Standoff continues over Brazil police strike

State governor says issue can be resolved through negotiations after state legislature is taken over in Salvador city.

    The confrontation between security forces and striking policemen occupying the state legislature in the Brazilian city of Salvador can be resolved through negotiations, according to the governor of Bahia state.

    The policemen inside the state legislature, where food and water are running low, are at present surrounded by more than 1,000 soldiers and police.

    "We are heading toward a negotiated way out [of the crisis]," Jaques Wagner told Globo News television on Tuesday.

    His remarks came as families of the strikers with children emerged from the legislature and other supporters camped out in the gardens overnight.

    The strikers, demanding higher pay, better working conditions and an amnesty, have pledged to resist if troops tried to flush them out of the building.

    Officials say a third of the state's 31,000 police have joined the strike.

    "We are fighting for our rights. If they want war, they will have war. Our fight is against the government," Eduardo Nascimento, a 56-year-old military policeman, said.

    The state government says it cannot afford the pay raise.

    "When you negotiate for so long, it means you are heading in the right direction," Wagner, the governor, said.

    No amnesty

    Wagner said he was willing to meet the strikers' demand for a 17 per cent pay raise but ruled out any amnesty for those strikers who engaged in "criminal acts".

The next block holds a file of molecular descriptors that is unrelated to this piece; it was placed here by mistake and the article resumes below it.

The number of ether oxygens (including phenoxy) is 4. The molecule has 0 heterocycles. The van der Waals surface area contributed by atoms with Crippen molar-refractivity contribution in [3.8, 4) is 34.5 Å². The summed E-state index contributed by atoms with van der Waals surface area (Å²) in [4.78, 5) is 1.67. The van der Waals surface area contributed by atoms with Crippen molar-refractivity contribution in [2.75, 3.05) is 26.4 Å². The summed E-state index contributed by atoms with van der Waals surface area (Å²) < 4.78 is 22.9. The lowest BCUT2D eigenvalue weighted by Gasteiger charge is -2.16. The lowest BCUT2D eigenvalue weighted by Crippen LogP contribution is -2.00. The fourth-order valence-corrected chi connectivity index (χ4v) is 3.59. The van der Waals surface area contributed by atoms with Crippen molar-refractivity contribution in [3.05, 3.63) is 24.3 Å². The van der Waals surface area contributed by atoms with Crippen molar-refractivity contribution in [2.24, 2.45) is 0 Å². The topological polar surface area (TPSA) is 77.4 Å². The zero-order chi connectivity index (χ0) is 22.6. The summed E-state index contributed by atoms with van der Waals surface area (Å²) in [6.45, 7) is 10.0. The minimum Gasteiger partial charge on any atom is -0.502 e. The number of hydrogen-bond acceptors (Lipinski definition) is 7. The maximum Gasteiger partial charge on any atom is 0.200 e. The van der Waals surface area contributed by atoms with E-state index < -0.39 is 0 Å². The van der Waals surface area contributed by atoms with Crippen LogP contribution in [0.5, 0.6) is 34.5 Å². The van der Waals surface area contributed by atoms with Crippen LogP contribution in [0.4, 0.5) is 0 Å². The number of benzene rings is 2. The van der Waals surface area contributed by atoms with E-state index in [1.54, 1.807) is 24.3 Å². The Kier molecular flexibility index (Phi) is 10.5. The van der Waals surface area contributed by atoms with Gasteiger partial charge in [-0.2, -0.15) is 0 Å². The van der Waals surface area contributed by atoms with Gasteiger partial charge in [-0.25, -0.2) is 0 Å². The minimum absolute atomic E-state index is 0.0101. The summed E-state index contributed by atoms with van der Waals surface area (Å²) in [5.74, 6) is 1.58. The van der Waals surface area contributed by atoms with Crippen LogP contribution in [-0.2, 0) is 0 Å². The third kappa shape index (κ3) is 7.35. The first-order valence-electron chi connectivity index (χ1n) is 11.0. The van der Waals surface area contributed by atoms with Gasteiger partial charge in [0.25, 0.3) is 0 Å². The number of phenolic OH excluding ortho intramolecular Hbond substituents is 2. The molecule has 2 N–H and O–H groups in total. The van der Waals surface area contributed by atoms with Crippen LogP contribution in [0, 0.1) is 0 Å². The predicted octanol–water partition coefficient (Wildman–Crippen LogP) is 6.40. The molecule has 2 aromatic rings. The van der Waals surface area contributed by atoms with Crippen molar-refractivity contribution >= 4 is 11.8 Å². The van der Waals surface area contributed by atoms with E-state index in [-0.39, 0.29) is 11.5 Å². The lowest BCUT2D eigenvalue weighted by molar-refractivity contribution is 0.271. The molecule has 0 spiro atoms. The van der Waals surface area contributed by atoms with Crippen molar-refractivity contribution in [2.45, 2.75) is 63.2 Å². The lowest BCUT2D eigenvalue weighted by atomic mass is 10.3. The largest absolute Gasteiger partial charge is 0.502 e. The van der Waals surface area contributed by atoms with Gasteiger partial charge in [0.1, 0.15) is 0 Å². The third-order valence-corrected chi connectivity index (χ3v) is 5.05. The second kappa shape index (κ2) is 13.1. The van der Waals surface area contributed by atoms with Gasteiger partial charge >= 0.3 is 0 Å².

He said that he did not have the financial means to readjust police salaries immediately, but pledged that the increase would "be granted gradually over the next three years".

    The Bahia state government initially offered a 6.5 per cent pay raise, which was rejected by the strike leader, Marcos Prisco.

    Wagner said that over the past five years, salaries of military police, who in Brazil are responsible for maintaining law and order, rose 30 per cent.

    The strike, which began six days ago, has led to an increase in crime in the city of 2.7 million people, including at least 93 murders in and around Salvador, where major Carnival celebrations are set to begin in two weeks.

    Earlier, Prisco promised "to resist", warning that "if the army storms the building, there could be a catastrophe", according to the Globo website G1.

    Jose Eduardo Cardoso, Brazil's justice minister who is leading the federal efforts, said more federal security forces could be sent to Bahia if needed. He said the security situation is still "unstable".

    A contingent of 3,500 army, navy and federal police took control of security in the state on Saturday.

    SOURCE: Agencies


    YOU MIGHT ALSO LIKE

    'We scoured for days without sleeping, just clothes on our backs'

    'We scoured for days without sleeping, just clothes on our backs'

    The Philippines’ Typhoon Haiyan was the strongest storm ever to make landfall. Five years on, we revisit this story.

    How Moscow lost Riyadh in 1938

    How Moscow lost Riyadh in 1938

    Russian-Saudi relations could be very different today, if Stalin hadn't killed the Soviet ambassador to Saudi Arabia.

    Daughters of al-Shabab

    Daughters of al-Shabab

    What draws Kenyan women to join al-Shabab and what challenges are they facing when they return to their communities?